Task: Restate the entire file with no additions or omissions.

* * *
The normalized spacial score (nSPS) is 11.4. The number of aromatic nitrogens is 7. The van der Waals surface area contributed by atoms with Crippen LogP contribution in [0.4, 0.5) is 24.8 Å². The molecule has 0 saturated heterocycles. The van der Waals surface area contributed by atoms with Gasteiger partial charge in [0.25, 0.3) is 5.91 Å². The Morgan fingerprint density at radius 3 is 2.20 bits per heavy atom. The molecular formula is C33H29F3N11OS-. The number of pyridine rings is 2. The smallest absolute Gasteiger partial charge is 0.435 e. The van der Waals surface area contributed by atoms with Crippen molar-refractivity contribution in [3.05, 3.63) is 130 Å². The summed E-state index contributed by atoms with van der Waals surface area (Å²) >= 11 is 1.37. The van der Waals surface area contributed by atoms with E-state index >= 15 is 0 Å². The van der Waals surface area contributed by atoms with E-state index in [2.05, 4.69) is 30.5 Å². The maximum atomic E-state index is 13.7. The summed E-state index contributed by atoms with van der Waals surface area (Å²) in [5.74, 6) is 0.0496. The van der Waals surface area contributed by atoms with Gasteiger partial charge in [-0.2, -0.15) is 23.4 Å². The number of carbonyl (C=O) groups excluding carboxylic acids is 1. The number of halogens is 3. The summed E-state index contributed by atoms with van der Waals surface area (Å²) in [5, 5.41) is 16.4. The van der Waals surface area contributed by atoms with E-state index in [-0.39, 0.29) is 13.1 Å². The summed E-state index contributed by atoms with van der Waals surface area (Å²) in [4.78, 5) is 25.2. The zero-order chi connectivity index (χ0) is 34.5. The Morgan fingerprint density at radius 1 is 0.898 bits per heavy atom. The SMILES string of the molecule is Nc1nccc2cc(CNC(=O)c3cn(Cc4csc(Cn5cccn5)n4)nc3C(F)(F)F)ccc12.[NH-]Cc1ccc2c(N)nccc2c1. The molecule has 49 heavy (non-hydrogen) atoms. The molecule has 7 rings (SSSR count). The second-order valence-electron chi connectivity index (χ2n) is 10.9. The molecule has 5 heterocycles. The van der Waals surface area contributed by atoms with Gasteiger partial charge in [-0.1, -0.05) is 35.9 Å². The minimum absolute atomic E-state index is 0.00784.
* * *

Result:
The normalized spacial score (nSPS) is 11.4. The number of aromatic nitrogens is 7. The van der Waals surface area contributed by atoms with Crippen LogP contribution in [0.4, 0.5) is 24.8 Å². The molecule has 0 saturated heterocycles. The van der Waals surface area contributed by atoms with Gasteiger partial charge in [0.25, 0.3) is 5.91 Å². The Morgan fingerprint density at radius 3 is 2.20 bits per heavy atom. The molecular formula is C33H29F3N11OS-. The number of pyridine rings is 2. The smallest absolute Gasteiger partial charge is 0.435 e. The van der Waals surface area contributed by atoms with Crippen molar-refractivity contribution in [3.05, 3.63) is 130 Å². The summed E-state index contributed by atoms with van der Waals surface area (Å²) >= 11 is 1.37. The van der Waals surface area contributed by atoms with E-state index >= 15 is 0 Å². The van der Waals surface area contributed by atoms with E-state index in [2.05, 4.69) is 30.5 Å². The maximum atomic E-state index is 13.7. The summed E-state index contributed by atoms with van der Waals surface area (Å²) in [5.74, 6) is 0.0496. The van der Waals surface area contributed by atoms with Gasteiger partial charge in [-0.2, -0.15) is 23.4 Å². The number of carbonyl (C=O) groups excluding carboxylic acids is 1. The number of halogens is 3. The summed E-state index contributed by atoms with van der Waals surface area (Å²) in [5, 5.41) is 16.4. The van der Waals surface area contributed by atoms with E-state index in [-0.39, 0.29) is 13.1 Å². The summed E-state index contributed by atoms with van der Waals surface area (Å²) in [4.78, 5) is 25.2. The zero-order chi connectivity index (χ0) is 34.5. The Morgan fingerprint density at radius 1 is 0.898 bits per heavy atom. The SMILES string of the molecule is Nc1nccc2cc(CNC(=O)c3cn(Cc4csc(Cn5cccn5)n4)nc3C(F)(F)F)ccc12.[NH-]Cc1ccc2c(N)nccc2c1. The molecule has 49 heavy (non-hydrogen) atoms. The molecule has 7 rings (SSSR count). The second-order valence-electron chi connectivity index (χ2n) is 10.9. The molecule has 5 heterocycles. The van der Waals surface area contributed by atoms with Gasteiger partial charge in [-0.1, -0.05) is 35.9 Å². The minimum absolute atomic E-state index is 0.00784.